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My Simple Design

By Chantelle Bosch All Rights Reserved ©

Horror / Fantasy

Hell Drop-Out

He’d known it was inevitable.

He’d known the end would come unexpectedly. Every deed had a consequence and this was his. It was a bitter shock that he could evade his elders through death alone. He didn’t want to die.

It hurt.

He still wasn’t quite sure how the change took place. His race was malicious in nature, notorious for their cold heartedness, and feared for their celestial power. Diwel had never been any different.

It felt divine to hate – to destroy. It was the essence of his core.

That made it all the more bewildering why he did what he did. He didn’t understand why the squealing and writhing thing that was once human had bothered him so much. Pain was fun; terror was entertaining. It made no sense why he couldn’t bear to watch it suffer under the claws of his kin. But it had bothered him – to the extent that he’d been compelled to put it out of its misery. A swift death as his foot had come down on its neck, silencing the anguished noise that sounded more animal than human.

It hadn’t been done in a fit of rage or irritation. It had been an act of mercy. Diwel had known it, and so had his elders.

Mercy didn’t belong in his world.

His chest was threatening to implode. Every fibre of his body was burning with savage fire. Wind battered his body and roared in his ears as he fell.

He instinctively tried to spread his wings and cursed in his mind when a sickening wave of pain raged through his back. Had his voice not given in during the torment his elders had inflicted on him, he would have screamed.

Diwel had run from his elders even though he’d known escape was unattainable. They’d trapped him, nailed his body to the blood-drenched soil and tore out his wings – they’d taken elevated pleasure in dragging out the gory procedure.

Sheer terror had given him the strength he’d needed to tear himself from the ground. It had been a burst of adrenaline that had worn off nearly as fast as it had come. He’d somehow managed to evade their hungry claws.

He even made it past Nidhogg which was supposed to be impossible – but he remembered the glossy red eyes following him and the stumped expression on the reptilian face of the dragon as he’d passed within inches of it.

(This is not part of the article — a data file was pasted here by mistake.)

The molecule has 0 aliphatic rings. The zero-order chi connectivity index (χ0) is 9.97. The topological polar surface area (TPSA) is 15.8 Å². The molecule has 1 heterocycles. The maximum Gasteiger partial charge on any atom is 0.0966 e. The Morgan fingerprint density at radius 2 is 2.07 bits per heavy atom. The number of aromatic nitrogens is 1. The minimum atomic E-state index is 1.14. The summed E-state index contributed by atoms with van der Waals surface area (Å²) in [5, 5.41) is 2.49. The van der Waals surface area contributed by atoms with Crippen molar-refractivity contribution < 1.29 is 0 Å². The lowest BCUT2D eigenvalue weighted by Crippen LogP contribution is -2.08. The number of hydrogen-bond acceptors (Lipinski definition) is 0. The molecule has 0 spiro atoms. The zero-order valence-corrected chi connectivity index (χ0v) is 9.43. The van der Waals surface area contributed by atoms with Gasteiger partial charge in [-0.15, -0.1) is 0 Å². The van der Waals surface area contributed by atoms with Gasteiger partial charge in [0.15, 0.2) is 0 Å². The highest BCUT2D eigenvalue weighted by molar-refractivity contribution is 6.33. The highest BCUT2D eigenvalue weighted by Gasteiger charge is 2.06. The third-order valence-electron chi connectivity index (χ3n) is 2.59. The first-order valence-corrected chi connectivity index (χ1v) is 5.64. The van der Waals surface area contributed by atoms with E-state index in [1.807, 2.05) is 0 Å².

It had been too late for anyone to do anything. Diwel hadn’t realized where exactly he was until the well called Hvergelmir had suddenly loomed up right in front of him. He’d been helpless to stop and it was his momentum that had thrown him over the stone lip.

There was no water.

Diwel didn’t know how long he’d been falling – long enough for him to doubt whether there was an end to the black pit.

When he eventually reached the bottom – or what he thought was the bottom – it wasn’t what he expected. He bounced off something hard and sharp, slammed into something cold and hit the ground face down. The fall knocked the wind out of him and pain blazed through his skull.

He lay immobile for a while. The stinging ache from his wounds was gradually numbed by the cold.  All he could feel was the frigid air he was forcing into his lungs. He managed to weakly turn over. There was a blazing stab against his wounded back for an instant.

The darkness around him was solid and stole away his vision. He closed his eyes and waited to die.

Breathing became difficult. His heart was thudding in his ears, and he wondered if anything else in the dark could hear it, too. Diwel felt his senses sharpen at this thought. If there was anything in the shadows he was helpless to defend himself.

Somewhere far below him he could hear water dripping. The slow and heavy drops resonated in his ears. He listened to it for some time. It had a note of haunting beauty to it.

He fought to open his eyes. The darkness was gone.

Two walls of ice rose high into a pale sky. He could see fast swirling clouds of grey before his vision shifted out of focus. The light was sharp and blinding against the white ice.

His eyes pulled to slits as the sky overhead slowly changed from light opal to obsidian black. He knew he wouldn’t survive the night.

Unconsciousness threatened to poison him like a drug making his eyelids unbearably heavy and drawing all clarity from his mind.

This is it, he thought dazedly. Any minute now...

He faded in and out of consciousness until he no longer knew if he was alive or dead.

He wasn’t sure when the voices started.

It began with a quiet whispering and gradually mounted in number. He recognized some of the cruel voices. Others were unfamiliar and frightening. They were hissing one word menacingly in a collective and distorted choir. Diwel... Diiiiiwelllllll...

From the mass of whispers filling his head one voice rose above the rest. It became solid, clear – and real.